Continuous cultures of P. falciparum and antiplasmodial tests - CQR and mefloquine-sensitive P. falciparum, clone W2 (Oduola et al. 1988), was cultivated using the candle jar method (Trager & Jansen 1976), with minor modifications (Andrade-Neto et al. 2004). The continuous culture was maintained in human erythrocytes (A+) at 37ºC in complete medium (RPMI-1640 supplemented with 10% human sera blood group A+), which was changed daily. The human erythrocytes (A+) and serum blood group A+ were kindly donated by the Centre of Haemotherapy and Haematology of Minas Gerais under a mutual cooperation agreement (protocol 18/09).
Immediately prior to the tests, the blood parasites were concentrated through sorbitol synchronisation of the ring stages (Lambros & Vanderberg 1979). The blood suspension was adjusted for parasitaemia and haematocrit according to the specifications for each test, then distributed (180 µL/well) into 96-well microtitre plates (Corning, Santa Clara, CA, USA) containing the diluted extracts, fractions and braznitidumine (20 µL/well) in triplicate for each dose. Chloroquine, the standard antimalarial, was tested in parallel each time.
The activity of the plant extracts and fractions against P. falciparum was determined relative to the control cultures without antimalarial drugs as described (Rieckmann et al. 1978) and measured as follows: (i) the anti-HRPII test previously described (Noedl et al. 2002), (ii) the [3H]-hypoxanthine incorporation assay (Desjardins et al. 1979) with slight modifications (Zalis et al. 1998) or (iii) quantitative tests based on optical microscopy, here referred to as the traditional test (Rieckmann et al. 1978).
For the anti-HRPII test, the P. falciparum cultures were adjusted to 1.5% haematocrit and 0.05% parasitaemia; anti-HRPII monoclonal antibodies were commercially acquired from ICLLAB (Stuart, FL, USA) (MPFM-55A and MPFG-55P) and the TMB chromogen (3,3′,5,5′-tetramethylbenzidine) was acquired from KPL (Gaithersburg, MD, USA). After stopping the reaction with 50 µL/L of 1 M sulphuric acid, the absorbance was measured at optical density (OD) 450 nm using a spectrophotometer (SpectraMax340PC384) (Molecular Devices, Sunnyvale, CA, USA).
For the [3H]-hypoxanthine incorporation assay, P. falciparum cultures were maintained in a medium without hypoxanthine for at least four days and the haematocrit and parasitaemia were adjusted to 1%. [3H]-hypoxanthine (0.5 µCi) was acquired from PerkinElmer (Waltham, MA, USA). After 42 h of incubation with the drug, the cells were harvested [Tomtec 96-Harvester (Tomtec Inc, Handem, CT, USA)] on glass-fibre filters (Wallac Ou, Turku, Finland), placed in sample bags (Wallac) and immersed in scintillation fluid (Optiphase super mix, Wallac). The radioactive emission was counted using a 1450 Microbeta reader (Wallac).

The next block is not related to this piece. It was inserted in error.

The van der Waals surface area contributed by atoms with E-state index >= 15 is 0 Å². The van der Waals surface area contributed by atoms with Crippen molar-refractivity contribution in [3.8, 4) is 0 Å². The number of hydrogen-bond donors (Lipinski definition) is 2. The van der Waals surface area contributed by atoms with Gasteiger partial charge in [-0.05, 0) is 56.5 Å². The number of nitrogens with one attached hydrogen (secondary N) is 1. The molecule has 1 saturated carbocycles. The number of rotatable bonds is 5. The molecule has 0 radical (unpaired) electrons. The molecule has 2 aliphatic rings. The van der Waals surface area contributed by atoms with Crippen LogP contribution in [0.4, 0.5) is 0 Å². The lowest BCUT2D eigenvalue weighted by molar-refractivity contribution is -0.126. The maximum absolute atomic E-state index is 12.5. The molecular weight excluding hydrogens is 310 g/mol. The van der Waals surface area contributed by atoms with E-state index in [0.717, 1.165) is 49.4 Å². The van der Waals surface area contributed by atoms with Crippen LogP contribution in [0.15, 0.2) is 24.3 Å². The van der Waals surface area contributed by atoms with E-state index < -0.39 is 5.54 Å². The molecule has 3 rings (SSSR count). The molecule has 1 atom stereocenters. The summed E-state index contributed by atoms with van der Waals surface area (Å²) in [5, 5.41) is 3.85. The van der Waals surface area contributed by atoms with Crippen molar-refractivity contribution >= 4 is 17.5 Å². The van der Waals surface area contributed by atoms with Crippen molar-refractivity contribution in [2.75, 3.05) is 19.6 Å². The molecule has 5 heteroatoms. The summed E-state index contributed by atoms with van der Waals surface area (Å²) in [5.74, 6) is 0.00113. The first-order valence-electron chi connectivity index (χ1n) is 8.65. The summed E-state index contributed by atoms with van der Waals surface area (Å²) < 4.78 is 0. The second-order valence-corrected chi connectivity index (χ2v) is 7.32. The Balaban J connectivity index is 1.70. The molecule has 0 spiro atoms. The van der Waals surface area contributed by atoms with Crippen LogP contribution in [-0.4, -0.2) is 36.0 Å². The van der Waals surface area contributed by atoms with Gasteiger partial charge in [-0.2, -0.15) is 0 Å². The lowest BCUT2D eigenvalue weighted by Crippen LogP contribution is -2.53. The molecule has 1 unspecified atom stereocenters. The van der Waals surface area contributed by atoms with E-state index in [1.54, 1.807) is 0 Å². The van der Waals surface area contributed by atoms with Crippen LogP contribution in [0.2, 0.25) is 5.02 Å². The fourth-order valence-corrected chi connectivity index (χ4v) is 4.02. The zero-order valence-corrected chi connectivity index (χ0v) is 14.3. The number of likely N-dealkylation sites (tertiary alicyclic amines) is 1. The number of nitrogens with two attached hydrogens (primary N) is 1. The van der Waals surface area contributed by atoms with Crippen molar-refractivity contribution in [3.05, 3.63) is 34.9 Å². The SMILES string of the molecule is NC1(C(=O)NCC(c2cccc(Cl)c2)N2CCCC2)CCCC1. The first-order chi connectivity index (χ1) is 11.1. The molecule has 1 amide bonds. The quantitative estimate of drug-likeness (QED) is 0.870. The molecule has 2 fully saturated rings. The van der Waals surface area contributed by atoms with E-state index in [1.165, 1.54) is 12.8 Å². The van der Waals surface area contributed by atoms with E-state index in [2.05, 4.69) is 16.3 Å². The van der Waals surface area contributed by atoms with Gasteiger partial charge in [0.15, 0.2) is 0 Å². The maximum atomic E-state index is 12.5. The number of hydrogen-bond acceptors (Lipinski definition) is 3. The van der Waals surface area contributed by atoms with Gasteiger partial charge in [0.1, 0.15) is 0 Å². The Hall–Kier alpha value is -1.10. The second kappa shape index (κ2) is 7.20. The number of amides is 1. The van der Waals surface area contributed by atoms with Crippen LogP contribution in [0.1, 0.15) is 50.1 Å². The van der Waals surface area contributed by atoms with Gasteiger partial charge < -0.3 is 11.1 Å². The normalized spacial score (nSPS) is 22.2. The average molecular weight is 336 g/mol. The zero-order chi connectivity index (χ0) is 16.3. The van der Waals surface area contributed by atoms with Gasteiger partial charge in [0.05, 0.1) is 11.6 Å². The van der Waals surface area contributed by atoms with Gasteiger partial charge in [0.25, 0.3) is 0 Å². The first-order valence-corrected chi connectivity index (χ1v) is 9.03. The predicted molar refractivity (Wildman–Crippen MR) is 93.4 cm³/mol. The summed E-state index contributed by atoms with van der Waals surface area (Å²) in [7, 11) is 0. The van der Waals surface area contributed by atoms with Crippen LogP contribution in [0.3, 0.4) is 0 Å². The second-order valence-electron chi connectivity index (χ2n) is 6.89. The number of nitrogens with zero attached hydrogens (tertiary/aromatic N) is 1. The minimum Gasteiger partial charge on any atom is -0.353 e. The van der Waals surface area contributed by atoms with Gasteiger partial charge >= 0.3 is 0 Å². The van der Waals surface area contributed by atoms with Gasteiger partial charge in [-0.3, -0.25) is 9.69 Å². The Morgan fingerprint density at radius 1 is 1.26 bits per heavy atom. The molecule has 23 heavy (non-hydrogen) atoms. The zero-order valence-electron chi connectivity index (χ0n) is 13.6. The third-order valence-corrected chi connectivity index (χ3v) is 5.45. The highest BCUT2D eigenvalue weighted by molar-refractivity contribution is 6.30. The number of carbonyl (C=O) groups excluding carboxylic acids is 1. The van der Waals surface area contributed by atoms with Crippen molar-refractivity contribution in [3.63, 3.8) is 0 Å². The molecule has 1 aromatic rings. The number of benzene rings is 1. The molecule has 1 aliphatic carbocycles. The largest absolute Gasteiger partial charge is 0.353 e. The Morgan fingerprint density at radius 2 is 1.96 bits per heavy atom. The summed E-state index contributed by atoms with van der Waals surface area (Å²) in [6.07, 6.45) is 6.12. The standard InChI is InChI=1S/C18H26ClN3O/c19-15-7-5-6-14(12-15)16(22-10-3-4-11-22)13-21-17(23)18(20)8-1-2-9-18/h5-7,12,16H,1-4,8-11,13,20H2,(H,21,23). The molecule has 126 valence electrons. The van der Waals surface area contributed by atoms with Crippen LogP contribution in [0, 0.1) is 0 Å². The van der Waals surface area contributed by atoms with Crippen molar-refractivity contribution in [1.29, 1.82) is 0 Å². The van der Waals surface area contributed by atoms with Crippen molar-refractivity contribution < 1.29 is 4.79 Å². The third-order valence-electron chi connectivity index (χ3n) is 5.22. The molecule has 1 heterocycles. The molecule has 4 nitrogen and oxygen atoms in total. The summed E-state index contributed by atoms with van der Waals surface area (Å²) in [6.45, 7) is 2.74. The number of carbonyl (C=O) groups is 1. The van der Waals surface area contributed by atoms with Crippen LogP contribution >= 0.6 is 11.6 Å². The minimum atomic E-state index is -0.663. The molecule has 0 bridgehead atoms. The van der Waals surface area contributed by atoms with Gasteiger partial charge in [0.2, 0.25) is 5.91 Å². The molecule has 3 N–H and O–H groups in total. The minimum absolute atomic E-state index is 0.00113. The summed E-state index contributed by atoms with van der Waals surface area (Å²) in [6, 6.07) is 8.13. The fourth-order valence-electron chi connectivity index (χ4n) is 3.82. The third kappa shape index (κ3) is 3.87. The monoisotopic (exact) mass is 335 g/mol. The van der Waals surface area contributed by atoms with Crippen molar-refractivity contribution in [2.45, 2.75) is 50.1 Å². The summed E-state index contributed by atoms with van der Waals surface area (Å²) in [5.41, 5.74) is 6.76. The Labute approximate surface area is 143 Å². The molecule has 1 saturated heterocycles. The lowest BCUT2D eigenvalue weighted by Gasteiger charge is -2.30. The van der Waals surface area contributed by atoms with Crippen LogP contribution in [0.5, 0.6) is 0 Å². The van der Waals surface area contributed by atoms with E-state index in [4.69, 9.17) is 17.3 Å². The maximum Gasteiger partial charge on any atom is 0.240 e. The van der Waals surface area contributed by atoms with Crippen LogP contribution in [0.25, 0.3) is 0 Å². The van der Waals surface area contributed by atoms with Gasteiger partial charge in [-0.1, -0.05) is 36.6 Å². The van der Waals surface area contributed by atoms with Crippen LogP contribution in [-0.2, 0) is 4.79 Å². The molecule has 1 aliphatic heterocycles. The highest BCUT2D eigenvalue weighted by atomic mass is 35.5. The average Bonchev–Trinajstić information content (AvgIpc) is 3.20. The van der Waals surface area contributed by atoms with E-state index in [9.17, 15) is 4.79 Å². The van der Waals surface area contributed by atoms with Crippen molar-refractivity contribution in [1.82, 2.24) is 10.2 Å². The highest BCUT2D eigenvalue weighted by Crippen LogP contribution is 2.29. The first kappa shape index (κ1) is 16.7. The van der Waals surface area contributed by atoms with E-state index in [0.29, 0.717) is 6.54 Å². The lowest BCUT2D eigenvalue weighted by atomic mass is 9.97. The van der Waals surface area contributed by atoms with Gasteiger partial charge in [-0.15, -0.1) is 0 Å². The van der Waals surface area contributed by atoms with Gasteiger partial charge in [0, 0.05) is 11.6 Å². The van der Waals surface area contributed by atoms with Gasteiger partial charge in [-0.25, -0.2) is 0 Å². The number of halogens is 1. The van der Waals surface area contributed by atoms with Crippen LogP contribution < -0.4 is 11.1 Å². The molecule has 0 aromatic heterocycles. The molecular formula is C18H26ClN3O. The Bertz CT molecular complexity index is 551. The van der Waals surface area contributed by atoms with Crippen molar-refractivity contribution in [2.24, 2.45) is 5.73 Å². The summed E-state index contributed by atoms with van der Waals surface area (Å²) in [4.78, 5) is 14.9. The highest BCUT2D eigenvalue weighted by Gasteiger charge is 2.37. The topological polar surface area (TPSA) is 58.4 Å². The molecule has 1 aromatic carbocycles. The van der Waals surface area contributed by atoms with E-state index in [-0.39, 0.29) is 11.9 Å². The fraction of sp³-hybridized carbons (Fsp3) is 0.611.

For the traditional test, a suspension of RBCs with 1% parasitaemia, previously synchronised, was distributed into a 96-well microtitre plate (100 µL/well) and cultured in complete medium (RPMI-1640 containing 10% human serum, 2% glutamine and 7.5% NaHCO3). After 48 h, blood smears were prepared, coded, stained with Giemsa and examined at 1,000X magnification. The parasitaemia of the controls (considered as 100% growth) was compared to that of the test cultures and the percentage IPG was calculated.
For all tests, the extracts and fractions were dissolved in aqueous DMSO (0.02%) stock solution and the antiplasmodial activity was calculated by comparing the IPG in the drug-exposed cultures to that in the drug-free control culture. In tests performed using serial drug dilutions, sigmoid dose-response curves were generated with curve-fitting software (Microcal Origin Software v.5.0), which enabled the determination of the 50% inhibitory concentration (IC50).
Cytotoxicity tests - The human hepatoma cell line (HepG2) was originally received from the New University of Lisbon and the monkey kidney cell line (BGM) was obtained from the Federal University of Minas Gerais. The cells were cultured in 75-cm2 plates with RPMI-1640 medium supplemented with 10% heat-inactivated foetal calf serum and 40 mg/L gentamicin in a 5% CO2 atmosphere at 37ºC. For the in vitro tests, a confluent cell monolayer was trypsinised, washed with culture medium, distributed in a flat-bottomed 96-well plate (5 x 103 cells/well) and incubated for 18 h at 37ºC to ensure cell adherence.
Cytotoxicity was evaluated with the 3-(4,5-dimethylthiazol-2-yl)-2,5-diphenyltetrazolium bromide (MTT) (Denizot & Lang 1986) assay. Briefly, the HepG2 and BGM cell lines were incubated with 20 µL of the extracts and fractions at different concentrations (1,000-15 µg/mL) for 24 h in a 5% CO2 and air atmosphere at 37ºC. For the MTT assay, which evaluates mitochondrial viability, 20 µL of MTT solution (5 mg/mL) was added and the plates were incubated for another 3 h. After incubation, the supernatant was carefully removed from the wells, followed by the addition of 100 µL DMSO, with thorough mixing. The OD at 570 nm and 630 nm (background) was determined using an ELISA reader (SpectraMax340PC384).